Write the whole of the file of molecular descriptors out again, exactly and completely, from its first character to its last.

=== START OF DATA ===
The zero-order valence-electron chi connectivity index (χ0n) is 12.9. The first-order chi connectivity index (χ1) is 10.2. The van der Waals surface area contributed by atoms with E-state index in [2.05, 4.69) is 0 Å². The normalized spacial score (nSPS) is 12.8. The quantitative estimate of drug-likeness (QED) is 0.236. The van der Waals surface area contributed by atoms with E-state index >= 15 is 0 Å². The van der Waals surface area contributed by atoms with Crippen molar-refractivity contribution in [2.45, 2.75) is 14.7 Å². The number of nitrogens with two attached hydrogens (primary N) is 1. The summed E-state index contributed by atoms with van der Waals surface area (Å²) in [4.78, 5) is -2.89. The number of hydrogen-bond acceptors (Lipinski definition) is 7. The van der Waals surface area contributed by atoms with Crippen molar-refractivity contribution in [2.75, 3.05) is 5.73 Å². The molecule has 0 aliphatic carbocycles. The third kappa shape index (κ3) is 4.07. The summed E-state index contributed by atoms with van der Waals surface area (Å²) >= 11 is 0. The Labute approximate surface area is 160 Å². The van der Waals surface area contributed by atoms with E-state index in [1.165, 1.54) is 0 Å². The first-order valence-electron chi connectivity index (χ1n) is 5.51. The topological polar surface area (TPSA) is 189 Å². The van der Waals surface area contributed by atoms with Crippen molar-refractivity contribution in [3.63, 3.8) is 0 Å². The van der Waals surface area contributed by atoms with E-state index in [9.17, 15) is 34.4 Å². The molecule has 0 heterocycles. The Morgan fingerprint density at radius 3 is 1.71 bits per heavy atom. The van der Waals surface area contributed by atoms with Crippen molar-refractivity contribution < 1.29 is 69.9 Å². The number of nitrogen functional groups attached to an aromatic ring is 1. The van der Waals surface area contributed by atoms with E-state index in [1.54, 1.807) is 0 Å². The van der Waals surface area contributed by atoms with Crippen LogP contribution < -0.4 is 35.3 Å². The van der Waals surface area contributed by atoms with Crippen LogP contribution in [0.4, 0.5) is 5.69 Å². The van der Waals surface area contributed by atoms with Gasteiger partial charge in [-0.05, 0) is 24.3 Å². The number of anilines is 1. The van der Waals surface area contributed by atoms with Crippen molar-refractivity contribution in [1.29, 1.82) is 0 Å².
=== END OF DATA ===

The zero-order valence-electron chi connectivity index (χ0n) is 12.9. The first-order chi connectivity index (χ1) is 10.2. The van der Waals surface area contributed by atoms with E-state index in [2.05, 4.69) is 0 Å². The normalized spacial score (nSPS) is 12.8. The quantitative estimate of drug-likeness (QED) is 0.236. The van der Waals surface area contributed by atoms with E-state index >= 15 is 0 Å². The van der Waals surface area contributed by atoms with Crippen molar-refractivity contribution in [2.45, 2.75) is 14.7 Å². The number of nitrogens with two attached hydrogens (primary N) is 1. The summed E-state index contributed by atoms with van der Waals surface area (Å²) in [4.78, 5) is -2.89. The number of hydrogen-bond acceptors (Lipinski definition) is 7. The van der Waals surface area contributed by atoms with Crippen molar-refractivity contribution in [2.75, 3.05) is 5.73 Å². The molecule has 0 aliphatic carbocycles. The third kappa shape index (κ3) is 4.07. The summed E-state index contributed by atoms with van der Waals surface area (Å²) >= 11 is 0. The Labute approximate surface area is 160 Å². The van der Waals surface area contributed by atoms with E-state index in [1.165, 1.54) is 0 Å². The first-order valence-electron chi connectivity index (χ1n) is 5.51. The topological polar surface area (TPSA) is 189 Å². The van der Waals surface area contributed by atoms with Crippen molar-refractivity contribution in [3.63, 3.8) is 0 Å². The van der Waals surface area contributed by atoms with E-state index in [9.17, 15) is 34.4 Å². The molecule has 0 heterocycles. The Morgan fingerprint density at radius 3 is 1.71 bits per heavy atom. The van der Waals surface area contributed by atoms with Crippen molar-refractivity contribution < 1.29 is 69.9 Å². The number of nitrogen functional groups attached to an aromatic ring is 1. The van der Waals surface area contributed by atoms with E-state index in [1.54, 1.807) is 0 Å². The van der Waals surface area contributed by atoms with Crippen LogP contribution < -0.4 is 35.3 Å². The van der Waals surface area contributed by atoms with Crippen LogP contribution in [0.4, 0.5) is 5.69 Å². The van der Waals surface area contributed by atoms with Gasteiger partial charge in [-0.05, 0) is 24.3 Å². The number of anilines is 1. The van der Waals surface area contributed by atoms with Crippen molar-refractivity contribution in [1.29, 1.82) is 0 Å².